Top image: LittleLoWai
If red packets are all about the gesture, why do $2.00 ones make us feel like such assholes?
There’s knowing that we should appreciate the tradition and meaning behind it. Yet we’re disappointed that it isn’t more money.
“Did I do something to deserve so little? Am I suddenly less equal in comparison to my other cousins?” I might wonder.
More likely than not, I’m just being a greedy bastard.
Because unless you’re a saint, you too have probably felt this way at some point. It’s that familiar, conflicting mess of emotions that comes with receiving a “small” red packet.
In these moments, we realise why we call money the root of all evil.
When it comes to ang bao giving, there’s a huge, complex culture behind it that has become such a mainstay in how we live, we don’t think about it anymore.
This complexity is a very Chinese thing, one largely derived from our need to “save face.”
For instance, I only found out last week that for years, my mother has been asking my sister how much ang bao money she’s been receiving from our relatives. This ensures that she can then put in an equal amount in the ang baos she gives to my cousins.
Basically, she doesn’t want our relatives to think that we’re cheap or worse, ungrateful.
And then there’s that friend of mine whose family makes a show of “prospering” in their professional lives by padding all their red packets with at least $50. Every year, at his family’s CNY gatherings, there’s the same exhausting sibling rivalry to become that year’s favourite aunt or uncle.
He’s told me about years when his family could hardly afford to keep up this charade. Yet it happens anyway, because it’s just what they do every year.
Even now, I still remember what his Dad once said to me when I was still quite young: “Don’t forget to tell your mummy and daddy what a BIG ang bao uncle gave you, okay?”
And the crazy thing is, as kids, we’re just delirious at receiving so much money. As a result, we gush about it to our parents or boast about it to our friends. Unknowingly, we become pawns in this grown-up game of “my dick (salary) is bigger than yours.”
Today, I know that this is a big part of Asian culture. That “keeping up appearances” is almost a universal necessity for many members of older generations.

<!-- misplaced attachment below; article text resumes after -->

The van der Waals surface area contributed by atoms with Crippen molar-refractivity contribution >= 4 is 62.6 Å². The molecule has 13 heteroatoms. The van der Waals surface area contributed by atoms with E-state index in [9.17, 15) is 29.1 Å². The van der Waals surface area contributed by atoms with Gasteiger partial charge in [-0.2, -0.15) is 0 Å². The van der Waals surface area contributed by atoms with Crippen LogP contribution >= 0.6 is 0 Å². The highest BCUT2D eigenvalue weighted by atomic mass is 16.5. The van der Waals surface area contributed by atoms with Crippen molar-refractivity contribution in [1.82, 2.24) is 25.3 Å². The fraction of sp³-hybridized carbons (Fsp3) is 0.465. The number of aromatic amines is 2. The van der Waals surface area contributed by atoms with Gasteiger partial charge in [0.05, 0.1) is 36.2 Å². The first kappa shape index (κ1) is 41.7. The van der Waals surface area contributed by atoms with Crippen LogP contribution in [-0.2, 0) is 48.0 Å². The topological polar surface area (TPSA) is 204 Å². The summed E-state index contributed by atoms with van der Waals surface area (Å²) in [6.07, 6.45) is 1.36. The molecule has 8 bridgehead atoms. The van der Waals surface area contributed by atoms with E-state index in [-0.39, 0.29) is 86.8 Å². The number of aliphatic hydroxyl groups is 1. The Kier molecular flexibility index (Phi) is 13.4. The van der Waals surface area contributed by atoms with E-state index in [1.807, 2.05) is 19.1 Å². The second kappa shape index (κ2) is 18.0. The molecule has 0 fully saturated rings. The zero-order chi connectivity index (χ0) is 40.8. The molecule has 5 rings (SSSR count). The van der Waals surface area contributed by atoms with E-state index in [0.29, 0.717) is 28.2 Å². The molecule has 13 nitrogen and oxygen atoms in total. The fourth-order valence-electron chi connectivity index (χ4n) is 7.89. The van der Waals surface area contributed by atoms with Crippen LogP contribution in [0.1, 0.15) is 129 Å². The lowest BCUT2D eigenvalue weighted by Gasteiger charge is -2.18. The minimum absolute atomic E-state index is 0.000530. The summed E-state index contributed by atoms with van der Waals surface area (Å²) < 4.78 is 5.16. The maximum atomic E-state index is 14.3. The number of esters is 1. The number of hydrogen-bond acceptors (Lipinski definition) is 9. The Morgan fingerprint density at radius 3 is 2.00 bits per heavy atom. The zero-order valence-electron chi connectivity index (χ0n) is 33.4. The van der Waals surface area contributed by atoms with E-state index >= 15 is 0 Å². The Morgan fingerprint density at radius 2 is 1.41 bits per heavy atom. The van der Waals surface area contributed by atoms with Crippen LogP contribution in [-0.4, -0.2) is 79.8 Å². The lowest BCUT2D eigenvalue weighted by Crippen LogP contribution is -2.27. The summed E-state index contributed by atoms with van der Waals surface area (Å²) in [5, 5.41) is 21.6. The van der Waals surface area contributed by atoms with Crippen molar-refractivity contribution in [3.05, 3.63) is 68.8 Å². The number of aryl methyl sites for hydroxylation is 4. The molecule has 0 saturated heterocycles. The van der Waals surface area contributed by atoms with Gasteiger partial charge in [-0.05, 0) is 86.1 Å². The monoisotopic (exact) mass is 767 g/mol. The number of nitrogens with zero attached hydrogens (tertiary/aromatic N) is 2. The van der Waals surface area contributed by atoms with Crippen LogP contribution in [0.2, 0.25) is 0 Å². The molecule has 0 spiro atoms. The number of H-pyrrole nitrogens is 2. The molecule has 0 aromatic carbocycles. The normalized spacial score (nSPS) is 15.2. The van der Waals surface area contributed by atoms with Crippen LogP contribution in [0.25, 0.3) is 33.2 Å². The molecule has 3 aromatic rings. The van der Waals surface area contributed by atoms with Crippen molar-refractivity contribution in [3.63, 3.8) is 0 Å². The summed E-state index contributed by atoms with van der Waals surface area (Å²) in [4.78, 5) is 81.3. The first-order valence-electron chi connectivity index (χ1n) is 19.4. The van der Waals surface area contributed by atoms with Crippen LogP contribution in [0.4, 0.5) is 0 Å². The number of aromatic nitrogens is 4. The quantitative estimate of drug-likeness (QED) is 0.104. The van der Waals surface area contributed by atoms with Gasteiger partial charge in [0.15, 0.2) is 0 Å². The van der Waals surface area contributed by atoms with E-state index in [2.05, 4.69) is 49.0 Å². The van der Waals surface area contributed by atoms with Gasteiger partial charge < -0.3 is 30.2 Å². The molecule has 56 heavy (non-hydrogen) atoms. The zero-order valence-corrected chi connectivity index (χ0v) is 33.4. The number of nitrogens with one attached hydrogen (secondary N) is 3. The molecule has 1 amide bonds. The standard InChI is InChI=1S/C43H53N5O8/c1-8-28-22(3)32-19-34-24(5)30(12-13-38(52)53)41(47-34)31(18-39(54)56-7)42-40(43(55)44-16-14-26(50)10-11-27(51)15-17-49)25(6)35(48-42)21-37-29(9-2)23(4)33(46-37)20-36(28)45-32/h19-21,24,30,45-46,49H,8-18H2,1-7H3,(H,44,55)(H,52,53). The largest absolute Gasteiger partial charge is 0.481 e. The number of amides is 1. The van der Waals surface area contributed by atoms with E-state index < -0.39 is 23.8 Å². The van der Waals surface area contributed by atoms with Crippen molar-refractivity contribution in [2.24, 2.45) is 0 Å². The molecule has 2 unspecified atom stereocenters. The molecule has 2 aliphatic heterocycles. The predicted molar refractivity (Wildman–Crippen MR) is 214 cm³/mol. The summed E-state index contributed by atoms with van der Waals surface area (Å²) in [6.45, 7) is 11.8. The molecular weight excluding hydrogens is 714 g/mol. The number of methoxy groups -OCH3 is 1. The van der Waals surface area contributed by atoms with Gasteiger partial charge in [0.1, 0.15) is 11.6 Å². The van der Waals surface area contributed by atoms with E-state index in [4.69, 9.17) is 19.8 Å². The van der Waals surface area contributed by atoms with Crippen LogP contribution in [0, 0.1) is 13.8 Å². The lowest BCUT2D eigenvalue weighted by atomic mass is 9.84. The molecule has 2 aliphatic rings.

It’s why there are unofficial “ang bao rates” every year. They’re an informal way to regulate “over-giving,” and to help us manage our expectations. They’re also meant to safeguard against embarrassment from giving too little.
But as Singapore’s economy takes a turn for uncertainty, and more of us are progressing beyond the irrationality of certain Asian traditions, it’s an opportunity to re-think the place of the red packet.
Much like how we secretly bitch about having to ‘bao ang baos’ whenever wedding season rolls around, giving out red packets isn’t always easy either. To some it can be a financial burden, while others might not enjoy having to give so much money to relatives they don’t even like being around in the first place.
So why not just cap the amount once and for all?
Enter the $8 ang bao.
It’s not a lot of money, but for most of us at least, it’s a decent amount.
Being the luckiest number in Chinese culture, it also embodies the gesture better than anything else.
Also, for those who don’t know, 8 is pronounced as ba in Mandarin, which rhymes with fa. This means to gain a fortune. As such, it refers to prosperity, success, and the attaining of social status.
Even though these aren’t exactly nuanced virtues, they’ll do for an occasion like Chinese New Year.
At the same time, while this time of year is all about celebration and decadence, capping ang baos at $8 can only be a good thing.
It evens the playing field, and with everyone knowing that it’s all they’re getting, there’s no room for disappointment. No more guilt or shame for feeling greedy, and certainly a lot less pressure to “save face.”
Which, in any case, is such an irrational thing to do anyway.